chip off the old block, a person who resembles one parent in appearance or behavior: His son is just a chip off the old block.
    chip on one's shoulder, a disposition to quarrel: You will never make friends if you go around with a chip on your shoulder.
    in the chips, Slang. wealthy; rich: Don't look down on your old friends now that you're in the chips.
    when the chips are down, in a discouraging or disadvantageous situation; in bad or pressing times: When the chips are down he proves to be a loyal friend.

Origin of chip

1300–50; (noun) Middle English chip (compare Old English cipp plowshare, beam, i.e., piece cut off); (v.) late Middle English chippen (compare Old English -cippian in forcippian to cut off); akin to Middle Low German, Middle Dutch kippen to chip eggs, hatch
Related formschip·pa·ble, adjectiveun·chip·pa·ble, adjective



verb (used without object), chipped, chip·ping.

to utter a short chirping or squeaking sound; cheep.


a short chirping or squeaking cry.

Origin of chip

First recorded in 1880–85; variant of cheep



noun Wrestling.

a tricky or special method by which an opponent can be thrown.

Origin of chip

1820–30; noun use of chip to trip up; cognate with German kippen to tip over, Old Norse kippa to pull




Charles Eus·tis [yoo-stis] /ˈyu stɪs/, Chip, 1904–74, U.S. diplomat. Unabridged Based on the Random House Unabridged Dictionary, © Random House, Inc. 2019

Examples from the Web for chip

Contemporary Examples of chip

Historical Examples of chip

  • It is but a chip here and a chip there, yet it may bring the tree down in time.

    The White Company

    Arthur Conan Doyle

  • The girl caught her breath, and Chip eyed her sharply from the corner of his eye.

  • Chip, thinking of the morrow's drive, groaned in real anguish of spirit.

  • Chip held the creams to a walk and furtively watched his companion.

  • Chip saw and interpreted the glance, somewhat contemptuously.

British Dictionary definitions for chip



a small piece removed by chopping, cutting, or breaking
a mark left after a small piece has been chopped, cut, or broken off something
(in some games) a counter used to represent money
a thin strip of potato fried in deep fat
US and Canadian a very thin slice of potato fried and eaten cold as a snackAlso called (in Britain and certain other countries): crisp
a small piece or thin slice of food
sport a shot, kick, etc, lofted into the air, esp over an obstacle or an opposing player's head, and travelling only a short distance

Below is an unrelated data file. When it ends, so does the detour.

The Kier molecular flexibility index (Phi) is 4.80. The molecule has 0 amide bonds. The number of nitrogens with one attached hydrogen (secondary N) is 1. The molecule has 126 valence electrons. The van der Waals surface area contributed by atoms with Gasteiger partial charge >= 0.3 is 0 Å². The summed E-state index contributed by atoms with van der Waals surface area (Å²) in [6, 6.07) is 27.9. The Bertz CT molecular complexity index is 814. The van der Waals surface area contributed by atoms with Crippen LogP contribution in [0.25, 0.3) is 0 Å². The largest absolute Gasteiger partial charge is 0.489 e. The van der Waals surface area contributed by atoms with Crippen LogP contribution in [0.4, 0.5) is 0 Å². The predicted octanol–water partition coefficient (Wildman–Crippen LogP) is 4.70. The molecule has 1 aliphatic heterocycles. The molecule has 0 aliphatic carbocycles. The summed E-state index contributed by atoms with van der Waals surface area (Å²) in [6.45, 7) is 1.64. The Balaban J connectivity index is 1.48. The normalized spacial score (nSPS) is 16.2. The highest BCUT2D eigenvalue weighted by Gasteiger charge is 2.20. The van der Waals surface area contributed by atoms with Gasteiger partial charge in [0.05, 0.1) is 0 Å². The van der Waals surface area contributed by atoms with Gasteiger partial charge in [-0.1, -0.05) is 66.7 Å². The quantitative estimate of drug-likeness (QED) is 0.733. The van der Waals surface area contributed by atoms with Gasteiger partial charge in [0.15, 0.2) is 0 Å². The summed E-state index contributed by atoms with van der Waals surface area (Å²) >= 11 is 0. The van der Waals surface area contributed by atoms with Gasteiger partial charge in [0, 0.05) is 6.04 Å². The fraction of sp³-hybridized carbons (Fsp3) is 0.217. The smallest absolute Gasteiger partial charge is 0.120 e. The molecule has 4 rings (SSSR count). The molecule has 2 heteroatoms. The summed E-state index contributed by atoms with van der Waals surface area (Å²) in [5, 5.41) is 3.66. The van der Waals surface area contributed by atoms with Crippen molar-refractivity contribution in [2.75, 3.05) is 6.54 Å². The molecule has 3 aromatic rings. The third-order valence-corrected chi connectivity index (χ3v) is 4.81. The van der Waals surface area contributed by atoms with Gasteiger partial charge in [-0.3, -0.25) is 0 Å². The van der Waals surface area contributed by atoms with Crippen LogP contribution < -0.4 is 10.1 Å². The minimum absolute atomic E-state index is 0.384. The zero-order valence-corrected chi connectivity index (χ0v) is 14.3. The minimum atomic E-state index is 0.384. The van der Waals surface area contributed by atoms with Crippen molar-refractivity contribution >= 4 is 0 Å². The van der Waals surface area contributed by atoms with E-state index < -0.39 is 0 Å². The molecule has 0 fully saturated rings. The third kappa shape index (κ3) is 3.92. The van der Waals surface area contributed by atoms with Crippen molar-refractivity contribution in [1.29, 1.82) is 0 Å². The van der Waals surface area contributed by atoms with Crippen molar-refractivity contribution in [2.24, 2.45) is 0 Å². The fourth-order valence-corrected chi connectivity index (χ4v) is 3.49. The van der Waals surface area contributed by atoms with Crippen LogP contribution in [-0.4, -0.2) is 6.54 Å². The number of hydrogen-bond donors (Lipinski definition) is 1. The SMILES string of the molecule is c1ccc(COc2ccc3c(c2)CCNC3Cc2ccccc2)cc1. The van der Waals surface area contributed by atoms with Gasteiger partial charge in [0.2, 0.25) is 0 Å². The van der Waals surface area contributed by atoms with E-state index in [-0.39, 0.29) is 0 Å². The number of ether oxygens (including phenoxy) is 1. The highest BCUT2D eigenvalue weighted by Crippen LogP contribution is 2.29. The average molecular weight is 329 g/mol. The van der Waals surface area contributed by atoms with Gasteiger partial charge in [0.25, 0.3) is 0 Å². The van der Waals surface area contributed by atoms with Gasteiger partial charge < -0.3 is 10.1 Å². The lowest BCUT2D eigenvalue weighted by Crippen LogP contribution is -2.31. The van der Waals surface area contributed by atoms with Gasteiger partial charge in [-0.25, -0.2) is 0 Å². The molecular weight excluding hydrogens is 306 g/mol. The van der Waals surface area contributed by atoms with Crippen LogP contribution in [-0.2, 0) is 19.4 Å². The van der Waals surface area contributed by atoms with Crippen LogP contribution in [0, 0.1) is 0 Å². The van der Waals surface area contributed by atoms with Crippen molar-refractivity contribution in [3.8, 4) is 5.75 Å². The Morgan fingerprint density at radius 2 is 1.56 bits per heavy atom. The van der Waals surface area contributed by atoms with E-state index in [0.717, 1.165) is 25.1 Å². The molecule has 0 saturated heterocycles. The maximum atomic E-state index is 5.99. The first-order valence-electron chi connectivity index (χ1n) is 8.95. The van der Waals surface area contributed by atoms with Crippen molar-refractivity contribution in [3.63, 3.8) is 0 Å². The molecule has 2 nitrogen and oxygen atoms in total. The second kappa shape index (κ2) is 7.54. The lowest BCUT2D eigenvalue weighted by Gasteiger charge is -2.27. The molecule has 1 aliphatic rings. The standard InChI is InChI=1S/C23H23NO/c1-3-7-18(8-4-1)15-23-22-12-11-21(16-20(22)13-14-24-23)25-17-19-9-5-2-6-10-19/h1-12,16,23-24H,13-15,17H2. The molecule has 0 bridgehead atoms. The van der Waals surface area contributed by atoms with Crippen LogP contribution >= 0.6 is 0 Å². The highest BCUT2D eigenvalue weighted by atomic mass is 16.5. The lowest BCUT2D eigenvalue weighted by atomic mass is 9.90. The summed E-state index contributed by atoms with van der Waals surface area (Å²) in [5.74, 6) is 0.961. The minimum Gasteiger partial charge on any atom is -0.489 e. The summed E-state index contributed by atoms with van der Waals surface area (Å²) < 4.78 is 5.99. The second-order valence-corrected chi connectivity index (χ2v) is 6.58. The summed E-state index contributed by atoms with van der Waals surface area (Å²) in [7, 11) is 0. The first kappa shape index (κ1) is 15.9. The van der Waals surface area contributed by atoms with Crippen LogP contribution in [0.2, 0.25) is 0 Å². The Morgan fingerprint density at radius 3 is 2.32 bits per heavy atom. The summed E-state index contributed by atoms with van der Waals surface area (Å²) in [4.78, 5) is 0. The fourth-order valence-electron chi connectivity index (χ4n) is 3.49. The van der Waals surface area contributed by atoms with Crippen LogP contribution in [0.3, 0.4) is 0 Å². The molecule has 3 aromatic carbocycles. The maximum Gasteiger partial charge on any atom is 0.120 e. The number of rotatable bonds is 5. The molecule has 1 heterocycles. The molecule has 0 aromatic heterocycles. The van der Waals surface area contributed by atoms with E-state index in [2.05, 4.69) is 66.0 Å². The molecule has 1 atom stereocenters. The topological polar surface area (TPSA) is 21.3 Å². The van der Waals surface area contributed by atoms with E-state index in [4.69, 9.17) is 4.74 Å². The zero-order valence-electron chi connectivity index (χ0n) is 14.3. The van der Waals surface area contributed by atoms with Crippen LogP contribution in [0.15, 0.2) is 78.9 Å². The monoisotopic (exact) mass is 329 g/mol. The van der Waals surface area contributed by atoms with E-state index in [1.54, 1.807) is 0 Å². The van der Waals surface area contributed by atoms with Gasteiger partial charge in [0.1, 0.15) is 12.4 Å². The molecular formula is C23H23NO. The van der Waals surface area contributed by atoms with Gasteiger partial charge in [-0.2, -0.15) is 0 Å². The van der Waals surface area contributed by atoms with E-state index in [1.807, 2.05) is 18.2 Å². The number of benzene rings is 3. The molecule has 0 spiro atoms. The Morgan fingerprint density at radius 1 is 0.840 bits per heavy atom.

electronics a tiny wafer of semiconductor material, such as silicon, processed to form a type of integrated circuit or component such as a transistor
a thin strip of wood or straw used for making woven hats, baskets, etc
NZ a container for soft fruit, made of thin sheets of wood; punnet
cheap as chips British informal inexpensive; good value
chip off the old block informal a person who resembles one of his or her parents in behaviour
have a chip on one's shoulder informal to be aggressively sensitive about a particular thing or bear a grudge
have had one's chips British informal to be defeated, condemned to die, killed, etc
when the chips are down informal at a time of crisis or testing

verb chips, chipping or chipped

to break small pieces from or become broken off in small pieceswill the paint chip?
(tr) to break or cut into small piecesto chip ice
(tr) to shape by chipping
sport to strike or kick (a ball) in a high arc
Derived Formschipper, noun

Word Origin for chip

Old English cipp (n), cippian (vb), of obscure origin
Collins English Dictionary - Complete & Unabridged 2012 Digital Edition © William Collins Sons & Co. Ltd. 1979, 1986 © HarperCollins Publishers 1998, 2000, 2003, 2005, 2006, 2007, 2009, 2012

Word Origin and History for chip

early 15c., "to chip" (intransitive, of stone); from Old English forcippian "to pare away by cutting, cut off," verbal form of cipp "small piece of wood" (see chip (n.)). Transitive meaning "to cut up, cut or trim" is from late 15c. Sense of "break off fragments" is 18c. To chip in "contribute" (1861) is American English, perhaps from card-playing. Related: Chipped; chipping. Chipped beef attested from 1826.


Old English cipp "piece of wood," perhaps from PIE root *keipo- "sharp post" (cf. Dutch kip "small strip of wood," Old High German kipfa "wagon pole," Old Norse keppr "stick," Latin cippus "post, stake, beam;" the Germanic words perhaps borrowed from Latin).

Meaning "counter used in a game of chance" is first recorded 1840; electronics sense is from 1962. Used for thin slices of foodstuffs (originally fruit) since 1769; specific reference to potatoes is found by 1859 (in "A Tale of Two Cities"); potato chip is attested by 1879. Meaning "piece of dried dung" first attested 1846, American English.

Chip of the old block is used by Milton (1642); earlier form was chip of the same block (1620s); more common modern phrase with off in place of of is early 20c. To have a chip on one's shoulder is 1830, American English, from the custom of a boy determined to fight putting a wood chip on his shoulder and defying another to knock it off.


"break caused by chipping," 1889, from chip (v.).

Online Etymology Dictionary, © 2010 Douglas Harper

Science definitions for chip



See integrated circuit.
The American Heritage® Science Dictionary Copyright © 2011. Published by Houghton Mifflin Harcourt Publishing Company. All rights reserved.

Idioms and Phrases with chip


In addition to the idioms beginning with chip

  • chip and dip
  • chip in
  • chip off the old block
  • chip on one's shoulder

also see:

  • cash in (one's chips)
  • in the money (chips)
  • let the chips fall where they may
  • when the chips are down
The American Heritage® Idioms Dictionary Copyright © 2002, 2001, 1995 by Houghton Mifflin Harcourt Publishing Company. Published by Houghton Mifflin Harcourt Publishing Company.